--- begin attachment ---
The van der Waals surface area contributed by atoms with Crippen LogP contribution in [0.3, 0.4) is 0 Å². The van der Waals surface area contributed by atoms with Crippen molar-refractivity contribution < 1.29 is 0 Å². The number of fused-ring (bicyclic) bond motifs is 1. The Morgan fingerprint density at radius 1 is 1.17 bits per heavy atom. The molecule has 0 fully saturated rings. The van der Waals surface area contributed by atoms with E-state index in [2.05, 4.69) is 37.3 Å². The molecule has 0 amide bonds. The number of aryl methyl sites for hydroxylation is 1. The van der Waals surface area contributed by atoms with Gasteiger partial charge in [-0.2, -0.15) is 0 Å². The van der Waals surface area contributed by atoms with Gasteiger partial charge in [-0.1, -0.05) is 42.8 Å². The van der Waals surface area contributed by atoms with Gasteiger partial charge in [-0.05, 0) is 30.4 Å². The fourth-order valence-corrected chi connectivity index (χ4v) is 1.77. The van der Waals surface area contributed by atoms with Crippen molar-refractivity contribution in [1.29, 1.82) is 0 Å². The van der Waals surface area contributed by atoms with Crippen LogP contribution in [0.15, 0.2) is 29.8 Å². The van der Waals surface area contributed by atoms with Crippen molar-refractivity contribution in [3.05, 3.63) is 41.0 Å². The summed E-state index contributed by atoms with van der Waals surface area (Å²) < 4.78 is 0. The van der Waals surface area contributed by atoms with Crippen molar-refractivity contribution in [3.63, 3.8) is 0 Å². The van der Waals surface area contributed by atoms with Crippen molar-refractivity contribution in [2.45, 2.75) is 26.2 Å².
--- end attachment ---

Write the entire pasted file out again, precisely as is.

The van der Waals surface area contributed by atoms with Crippen LogP contribution in [0.3, 0.4) is 0 Å². The van der Waals surface area contributed by atoms with Crippen molar-refractivity contribution < 1.29 is 0 Å². The number of fused-ring (bicyclic) bond motifs is 1. The Morgan fingerprint density at radius 1 is 1.17 bits per heavy atom. The molecule has 0 fully saturated rings. The van der Waals surface area contributed by atoms with E-state index in [2.05, 4.69) is 37.3 Å². The molecule has 0 amide bonds. The number of aryl methyl sites for hydroxylation is 1. The van der Waals surface area contributed by atoms with Gasteiger partial charge in [-0.2, -0.15) is 0 Å². The van der Waals surface area contributed by atoms with Gasteiger partial charge in [-0.1, -0.05) is 42.8 Å². The van der Waals surface area contributed by atoms with Gasteiger partial charge in [-0.05, 0) is 30.4 Å². The fourth-order valence-corrected chi connectivity index (χ4v) is 1.77. The van der Waals surface area contributed by atoms with Crippen molar-refractivity contribution in [1.29, 1.82) is 0 Å². The van der Waals surface area contributed by atoms with Crippen LogP contribution in [0.15, 0.2) is 29.8 Å². The van der Waals surface area contributed by atoms with Crippen molar-refractivity contribution in [3.05, 3.63) is 41.0 Å². The summed E-state index contributed by atoms with van der Waals surface area (Å²) < 4.78 is 0. The van der Waals surface area contributed by atoms with Crippen molar-refractivity contribution in [3.63, 3.8) is 0 Å². The van der Waals surface area contributed by atoms with Crippen molar-refractivity contribution in [2.45, 2.75) is 26.2 Å².